Cuba on a list of 'state sponsors of terrorism' since 1982, while the
embargo has been consistently strengthened under several US
administrations despite the United Nations calling for its end for 22
consecutive years.

Cuban authorities claim that the economic damages accumulated after half
a century as a result of the implementation of the blockade amount to
$1.126 trillion, and President Raúl knows he needs erode the foundations
of the embargo before significant economic growth can take place. Havana
believes that getting the European Union into its corner is the best way
to move forward, and negotiations with representatives from Brussels are
set to begin in late April. Havana will try to overturn the EU's 'common
position' on Cuba enacted in December 1996, which calls for greater
human rights and democratic conditions in exchange for improved economic
relations.

The recent visit by French FM Laurent Fabius, the highest-ranking French
official to visit the island in 31 years, should be seen in this
context. According to diplomatic sources, Fabius was testing the waters
prior to the negotiations with EU members.

France has interests in winning contracts in markets where French firms
are traditionally weak, and understands the regional importance of Cuba
as investment pours in from both Brazil and Mexico, who are increasing
their presence in the country.

Normalizing trade relations with the EU would qualify as a major step
forward toward bolstering foreign investment, but the alignment of
business interests is not expected to have major reverberations on
Havana's positions on global political issues, where it is aligned
closely to Russia and China.

On the eve of Fabius' visit, state-owned media in Cuba published
critical commentary of the French municipal elections, criticizing
President François Hollande for doing "exactly the opposite" of what was
promised during his election campaign, and for conciliating "the
neoliberal demands of Berlin and Brussels." The editorial could be seen
as subtle way of the Communist Party reinforcing its political
nonalignment, or as a way of deflecting criticism from hardliners who
would prefer that Cuba maintains its distance from Western powers.

As more emphasis is placed on making Cuba an attractive destination for
foreign investment, Europe is expected to become more vocal in
supporting a change in US policy toward the island nation.

Cuba's diversification of trade relations also comes at a time when the
leftist government of Venezuela faces protests and serious economic
difficulties. The leadership in Caracas supplies cheap oil to Cuba and
also pays for Cuban doctors and other medical specialists sent to
Venezuela, while some economists claim that Cuba receives over $6
billion per year from this arrangement, representing a more significant
subsidy than that which the island received from the Soviet Union, which
paid above-market prices for sugar and other goods.

If attempts to enact regime change in Venezuela are realized, it will
have detrimental short-term effects on Cuba, which the leadership in
Havana seems to be well aware of. Much like other socialist governments
that survived the fall of the Soviet Union, Cuba is now reforming its
economy to conform to global capitalism, but unlike other countries that
have empowered their oligarchical elite through marketization, leaders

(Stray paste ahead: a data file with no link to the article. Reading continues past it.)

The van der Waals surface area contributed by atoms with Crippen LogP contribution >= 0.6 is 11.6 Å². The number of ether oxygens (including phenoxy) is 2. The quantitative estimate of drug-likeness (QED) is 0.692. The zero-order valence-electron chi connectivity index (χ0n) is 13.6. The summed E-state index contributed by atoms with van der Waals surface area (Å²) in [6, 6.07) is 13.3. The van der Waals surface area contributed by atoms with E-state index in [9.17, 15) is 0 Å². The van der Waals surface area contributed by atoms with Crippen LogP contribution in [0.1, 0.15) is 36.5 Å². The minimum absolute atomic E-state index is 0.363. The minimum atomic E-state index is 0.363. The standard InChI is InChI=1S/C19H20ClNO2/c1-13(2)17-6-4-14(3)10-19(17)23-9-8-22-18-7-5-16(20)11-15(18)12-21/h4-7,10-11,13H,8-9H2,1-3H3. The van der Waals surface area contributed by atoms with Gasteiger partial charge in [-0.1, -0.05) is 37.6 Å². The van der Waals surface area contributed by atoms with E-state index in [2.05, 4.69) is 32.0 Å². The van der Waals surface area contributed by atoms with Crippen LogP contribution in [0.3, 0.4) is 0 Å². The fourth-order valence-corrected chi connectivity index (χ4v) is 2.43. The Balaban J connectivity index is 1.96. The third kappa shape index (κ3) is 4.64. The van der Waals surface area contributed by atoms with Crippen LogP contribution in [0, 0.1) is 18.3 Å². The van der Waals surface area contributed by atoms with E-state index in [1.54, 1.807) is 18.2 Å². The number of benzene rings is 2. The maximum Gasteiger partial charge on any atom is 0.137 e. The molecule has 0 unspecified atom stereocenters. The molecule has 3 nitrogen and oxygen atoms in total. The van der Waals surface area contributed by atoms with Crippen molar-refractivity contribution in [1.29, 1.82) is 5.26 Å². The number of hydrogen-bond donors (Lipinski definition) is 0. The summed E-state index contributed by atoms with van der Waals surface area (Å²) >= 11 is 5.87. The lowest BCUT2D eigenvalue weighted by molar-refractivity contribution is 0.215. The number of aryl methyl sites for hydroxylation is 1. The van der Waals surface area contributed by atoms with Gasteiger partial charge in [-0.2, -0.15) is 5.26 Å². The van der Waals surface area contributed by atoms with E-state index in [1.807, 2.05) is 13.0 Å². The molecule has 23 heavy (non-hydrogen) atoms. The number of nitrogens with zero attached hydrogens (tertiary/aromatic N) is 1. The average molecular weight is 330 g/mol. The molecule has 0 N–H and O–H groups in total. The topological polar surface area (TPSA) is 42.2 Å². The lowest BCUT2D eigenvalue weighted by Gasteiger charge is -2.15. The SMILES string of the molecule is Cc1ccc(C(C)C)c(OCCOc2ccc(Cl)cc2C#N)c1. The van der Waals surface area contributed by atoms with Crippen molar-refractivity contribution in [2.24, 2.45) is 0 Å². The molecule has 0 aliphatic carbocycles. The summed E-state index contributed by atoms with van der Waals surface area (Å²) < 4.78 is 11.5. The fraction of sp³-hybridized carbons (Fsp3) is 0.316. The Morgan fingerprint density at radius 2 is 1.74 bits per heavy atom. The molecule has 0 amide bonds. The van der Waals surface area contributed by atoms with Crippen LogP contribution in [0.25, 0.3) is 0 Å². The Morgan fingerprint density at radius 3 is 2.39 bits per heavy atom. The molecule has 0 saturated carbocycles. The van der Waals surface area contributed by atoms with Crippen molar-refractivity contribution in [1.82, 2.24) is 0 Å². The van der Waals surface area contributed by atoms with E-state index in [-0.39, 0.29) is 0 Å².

in Havana claim that the primary objective of attracting foreign capital
is to support social programs, the socio-economic development of the
country, and the distribution of wealth among all Cuban citizens.

Marketization may likely exacerbate income inequality and spur elite
corruption in the early stages, and these negatives features of
capitalism should be kept in check. If state-linked cronies are
perceived as being the most advantaged by foreign investment without
earnings being adequately channeled to social welfare programs and
development, it will have negative political ramifications.

If the new economic system can be leveraged to maintain socialist
benefits and bolster Cuba's biotechnology, pharmaceutical and renewable
energy sectors, the country may be in a position to assert its
independence more effectively through a mixed-development model that can
be replicated elsewhere.

The statements, views and opinions expressed in this column are solely
those of the author and do not necessarily represent those of RT.

Source: ​Cuba's economic reforms: Socialism with neoliberal
characteristics? — RT Op-Edge -
http://rt.com/op-edge/cuba-economic-reforms-market-852/ Continue reading
Iranian Firms Invited to Cuba Industrial Fair
April 15, 2014 - 19:21

TEHRAN (Tasnim) – The Cuba Chamber of Commerce invited the Iranian
companies to participate in a major industrial exhibition, due to be
held in the Latin American country in the near future.

Cuba's Ambassador to Tehran Vladimir Andres Gonzalez Quesada on Monday
delivered a letter from the Latin American country's Chamber of
Commerce, according to which, companies from the Islamic Republic have
been invited to take part in the 32nd industrial exhibition in Cuba.
The upcoming exhibition is accounted Cuba's most significant fair,
Quesada said in a meeting with Gholam Hossein Shafiei, head of Iran's
parliament of private sectors, in Tehran.
The Iranian official, for his part, pointed to the commonalities between
Iran and Cuba, but noted that Tehran-Havana trade ties are not at a
desirable level now.
He stressed that the obstacles in the way of trade between the two
nations should be removed with a new attitude.
In a similar development in January, Cuban deputy minister for foreign
trade and investment said Tehran is Havana's strategic partner in every
field, and called for the further expansion of Iran-Cuba cooperation in
economic fields.
Antonio Caria Carte Corona had made the remark in a meeting with Iranian
Deputy Foreign Minister for American and European Affairs Majid Takht
Ravanchi in Cuba.
The Cuban diplomat had also praised Iran's progress in various